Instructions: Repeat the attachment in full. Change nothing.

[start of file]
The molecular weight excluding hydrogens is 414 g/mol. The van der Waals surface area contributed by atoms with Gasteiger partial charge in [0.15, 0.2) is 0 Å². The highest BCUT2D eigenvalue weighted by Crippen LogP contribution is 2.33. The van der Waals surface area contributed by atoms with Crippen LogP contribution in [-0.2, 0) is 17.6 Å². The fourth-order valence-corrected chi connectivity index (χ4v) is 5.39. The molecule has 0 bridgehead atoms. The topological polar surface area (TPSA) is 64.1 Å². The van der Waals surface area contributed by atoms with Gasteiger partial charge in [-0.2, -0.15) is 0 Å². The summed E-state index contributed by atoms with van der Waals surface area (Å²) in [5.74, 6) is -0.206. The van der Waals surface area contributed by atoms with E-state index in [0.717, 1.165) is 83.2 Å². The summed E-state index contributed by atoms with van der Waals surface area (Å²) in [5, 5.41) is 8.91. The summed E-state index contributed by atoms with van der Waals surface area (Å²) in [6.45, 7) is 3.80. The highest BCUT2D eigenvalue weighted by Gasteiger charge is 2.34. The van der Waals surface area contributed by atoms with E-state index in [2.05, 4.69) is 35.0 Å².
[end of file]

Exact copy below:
The molecular weight excluding hydrogens is 414 g/mol. The van der Waals surface area contributed by atoms with Gasteiger partial charge in [0.15, 0.2) is 0 Å². The highest BCUT2D eigenvalue weighted by Crippen LogP contribution is 2.33. The van der Waals surface area contributed by atoms with Crippen LogP contribution in [-0.2, 0) is 17.6 Å². The fourth-order valence-corrected chi connectivity index (χ4v) is 5.39. The molecule has 0 bridgehead atoms. The topological polar surface area (TPSA) is 64.1 Å². The van der Waals surface area contributed by atoms with Gasteiger partial charge in [-0.2, -0.15) is 0 Å². The summed E-state index contributed by atoms with van der Waals surface area (Å²) in [5.74, 6) is -0.206. The van der Waals surface area contributed by atoms with E-state index in [0.717, 1.165) is 83.2 Å². The summed E-state index contributed by atoms with van der Waals surface area (Å²) in [5, 5.41) is 8.91. The summed E-state index contributed by atoms with van der Waals surface area (Å²) in [6.45, 7) is 3.80. The highest BCUT2D eigenvalue weighted by Gasteiger charge is 2.34. The van der Waals surface area contributed by atoms with E-state index in [2.05, 4.69) is 35.0 Å².